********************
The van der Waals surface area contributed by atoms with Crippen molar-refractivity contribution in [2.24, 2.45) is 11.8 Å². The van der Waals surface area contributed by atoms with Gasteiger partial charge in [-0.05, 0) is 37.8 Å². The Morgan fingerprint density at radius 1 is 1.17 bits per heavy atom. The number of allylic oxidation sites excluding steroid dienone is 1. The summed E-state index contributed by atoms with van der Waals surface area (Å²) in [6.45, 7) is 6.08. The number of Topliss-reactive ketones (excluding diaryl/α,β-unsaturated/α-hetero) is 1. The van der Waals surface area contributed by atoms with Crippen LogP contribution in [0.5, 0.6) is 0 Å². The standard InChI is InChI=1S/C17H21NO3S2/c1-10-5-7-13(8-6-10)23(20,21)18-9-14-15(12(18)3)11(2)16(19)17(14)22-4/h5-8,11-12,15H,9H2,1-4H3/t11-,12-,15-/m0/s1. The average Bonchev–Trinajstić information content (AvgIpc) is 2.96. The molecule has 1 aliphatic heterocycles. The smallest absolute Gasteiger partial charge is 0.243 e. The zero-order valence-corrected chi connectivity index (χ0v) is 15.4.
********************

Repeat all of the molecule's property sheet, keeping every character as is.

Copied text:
The van der Waals surface area contributed by atoms with Crippen molar-refractivity contribution in [2.24, 2.45) is 11.8 Å². The van der Waals surface area contributed by atoms with Gasteiger partial charge in [-0.05, 0) is 37.8 Å². The Morgan fingerprint density at radius 1 is 1.17 bits per heavy atom. The number of allylic oxidation sites excluding steroid dienone is 1. The summed E-state index contributed by atoms with van der Waals surface area (Å²) in [6.45, 7) is 6.08. The number of Topliss-reactive ketones (excluding diaryl/α,β-unsaturated/α-hetero) is 1. The van der Waals surface area contributed by atoms with Crippen LogP contribution in [0.5, 0.6) is 0 Å². The standard InChI is InChI=1S/C17H21NO3S2/c1-10-5-7-13(8-6-10)23(20,21)18-9-14-15(12(18)3)11(2)16(19)17(14)22-4/h5-8,11-12,15H,9H2,1-4H3/t11-,12-,15-/m0/s1. The average Bonchev–Trinajstić information content (AvgIpc) is 2.96. The molecule has 1 aliphatic heterocycles. The smallest absolute Gasteiger partial charge is 0.243 e. The zero-order valence-corrected chi connectivity index (χ0v) is 15.4.